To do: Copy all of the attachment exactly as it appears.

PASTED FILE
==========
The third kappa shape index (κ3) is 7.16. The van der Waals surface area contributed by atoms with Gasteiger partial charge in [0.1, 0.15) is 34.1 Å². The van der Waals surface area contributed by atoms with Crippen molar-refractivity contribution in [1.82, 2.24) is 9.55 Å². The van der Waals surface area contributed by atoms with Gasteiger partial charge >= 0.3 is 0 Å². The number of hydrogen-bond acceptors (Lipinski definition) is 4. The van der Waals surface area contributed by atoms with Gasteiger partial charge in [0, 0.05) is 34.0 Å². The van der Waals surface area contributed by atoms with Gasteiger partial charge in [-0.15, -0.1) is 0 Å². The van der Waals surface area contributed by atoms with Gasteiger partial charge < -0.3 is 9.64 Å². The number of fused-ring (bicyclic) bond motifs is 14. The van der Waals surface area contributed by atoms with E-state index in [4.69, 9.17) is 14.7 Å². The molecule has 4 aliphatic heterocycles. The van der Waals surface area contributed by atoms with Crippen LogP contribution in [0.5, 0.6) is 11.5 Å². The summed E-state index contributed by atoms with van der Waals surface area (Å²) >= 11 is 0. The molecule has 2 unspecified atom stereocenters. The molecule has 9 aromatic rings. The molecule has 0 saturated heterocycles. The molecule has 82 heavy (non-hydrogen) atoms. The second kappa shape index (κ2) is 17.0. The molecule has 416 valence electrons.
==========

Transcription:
The third kappa shape index (κ3) is 7.16. The van der Waals surface area contributed by atoms with Gasteiger partial charge in [0.1, 0.15) is 34.1 Å². The van der Waals surface area contributed by atoms with Crippen molar-refractivity contribution in [1.82, 2.24) is 9.55 Å². The van der Waals surface area contributed by atoms with Gasteiger partial charge >= 0.3 is 0 Å². The number of hydrogen-bond acceptors (Lipinski definition) is 4. The van der Waals surface area contributed by atoms with Gasteiger partial charge in [0, 0.05) is 34.0 Å². The van der Waals surface area contributed by atoms with Gasteiger partial charge in [-0.15, -0.1) is 0 Å². The van der Waals surface area contributed by atoms with Gasteiger partial charge < -0.3 is 9.64 Å². The number of fused-ring (bicyclic) bond motifs is 14. The van der Waals surface area contributed by atoms with E-state index in [4.69, 9.17) is 14.7 Å². The molecule has 4 aliphatic heterocycles. The van der Waals surface area contributed by atoms with Crippen LogP contribution in [0.5, 0.6) is 11.5 Å². The summed E-state index contributed by atoms with van der Waals surface area (Å²) >= 11 is 0. The molecule has 2 unspecified atom stereocenters. The molecule has 9 aromatic rings. The molecule has 0 saturated heterocycles. The molecule has 82 heavy (non-hydrogen) atoms. The second kappa shape index (κ2) is 17.0. The molecule has 416 valence electrons.